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I Object Anyway - 35%

DawnoftheShred, March 26th, 2011

Released during the period where Exodus still had misguided hopes of maintaining MTV approval following the minor popularity of their “Toxic Waltz” video, Objection Overruled was intended as a showcase for their new album Impact is Imminent. Unfortunately, it only managed to show how meager the band had become with Tom Hunting no longer in their midst, making the EP an unnecessary addition to anyone’s Exodus collection.

“Objection Overruled” is just a bit over par for what would be Impact is Imminent on a whole. Mid-paced and extremely repetitive (it feels like there’s exactly one riff and one beat throughout its entirety) with the sort of cliché socio-political lyrics you could expect for thrash of this period, this is Exodus at (almost) their most generic. It’s not much of an opener, but it stands a little better here than on the album proper as it’s not surrounded by other similar sounding tracks. Still a drag, though, and it looks like absolute shit compared to the other original track on here, “Changing of the Guard.” Again, it’s kind of ridiculous in its overly political content, but man does this track slay. Lots of tempo changes, Souza’s scathing vocal domination, and some of the sweetest, harmonic lead work ever produced by the band are to be found here, as well as a defiant energy that’s unfortunately rare on the album proper. Could’ve been on Fabulous Disaster, really.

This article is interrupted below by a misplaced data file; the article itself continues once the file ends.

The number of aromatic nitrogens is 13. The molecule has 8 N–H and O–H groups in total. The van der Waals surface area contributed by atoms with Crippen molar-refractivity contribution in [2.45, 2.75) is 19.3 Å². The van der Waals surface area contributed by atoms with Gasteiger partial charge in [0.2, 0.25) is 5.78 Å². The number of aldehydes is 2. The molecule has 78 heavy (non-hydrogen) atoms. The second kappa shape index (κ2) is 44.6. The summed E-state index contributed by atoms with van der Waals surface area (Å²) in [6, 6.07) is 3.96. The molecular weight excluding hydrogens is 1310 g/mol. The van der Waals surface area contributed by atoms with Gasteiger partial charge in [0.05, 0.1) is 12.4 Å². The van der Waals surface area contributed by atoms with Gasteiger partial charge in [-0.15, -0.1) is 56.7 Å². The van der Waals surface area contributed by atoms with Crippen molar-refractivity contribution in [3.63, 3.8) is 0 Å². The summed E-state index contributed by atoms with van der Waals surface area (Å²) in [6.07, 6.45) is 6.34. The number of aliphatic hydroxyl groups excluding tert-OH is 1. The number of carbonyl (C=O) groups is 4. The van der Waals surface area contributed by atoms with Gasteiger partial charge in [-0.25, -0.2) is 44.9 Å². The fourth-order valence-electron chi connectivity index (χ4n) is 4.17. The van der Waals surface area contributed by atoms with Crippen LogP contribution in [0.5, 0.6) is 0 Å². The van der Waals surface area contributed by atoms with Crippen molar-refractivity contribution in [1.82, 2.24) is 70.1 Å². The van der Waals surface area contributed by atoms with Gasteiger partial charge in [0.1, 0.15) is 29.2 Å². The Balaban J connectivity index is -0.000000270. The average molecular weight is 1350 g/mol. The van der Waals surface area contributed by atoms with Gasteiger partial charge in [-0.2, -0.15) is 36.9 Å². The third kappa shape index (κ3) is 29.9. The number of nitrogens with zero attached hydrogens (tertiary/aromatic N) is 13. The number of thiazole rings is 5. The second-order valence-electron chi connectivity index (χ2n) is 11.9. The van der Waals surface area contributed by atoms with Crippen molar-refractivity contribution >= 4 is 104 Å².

But the ‘exclusive’ track, and the only reason to bother tracking this thing down in an average fan’s mind, is a rendition of Ted Nugent’s “Free for All.” I don’t know who it was that convinced Exodus that they’d be a great cover band, but they need to be flogged viciously with their own entrails. The cover is passable, but who cares? Was anyone really interested in hearing Exodus play classic rock songs when there’s a wealth of obscure material they could’ve been recording and releasing? Where the fuck is “Impaler?” Who cares if Kirk Hammett took some riffs from it, it still rules, much more so than anything Ted Nugent ever did. Sadly, Exodus would maintain an interest in such unnecessary cover tunes to this very day.

It’s a frustrating little EP, as there was better material that could have been included and most of that which is included happens to be more readily available. Don’t bother with it.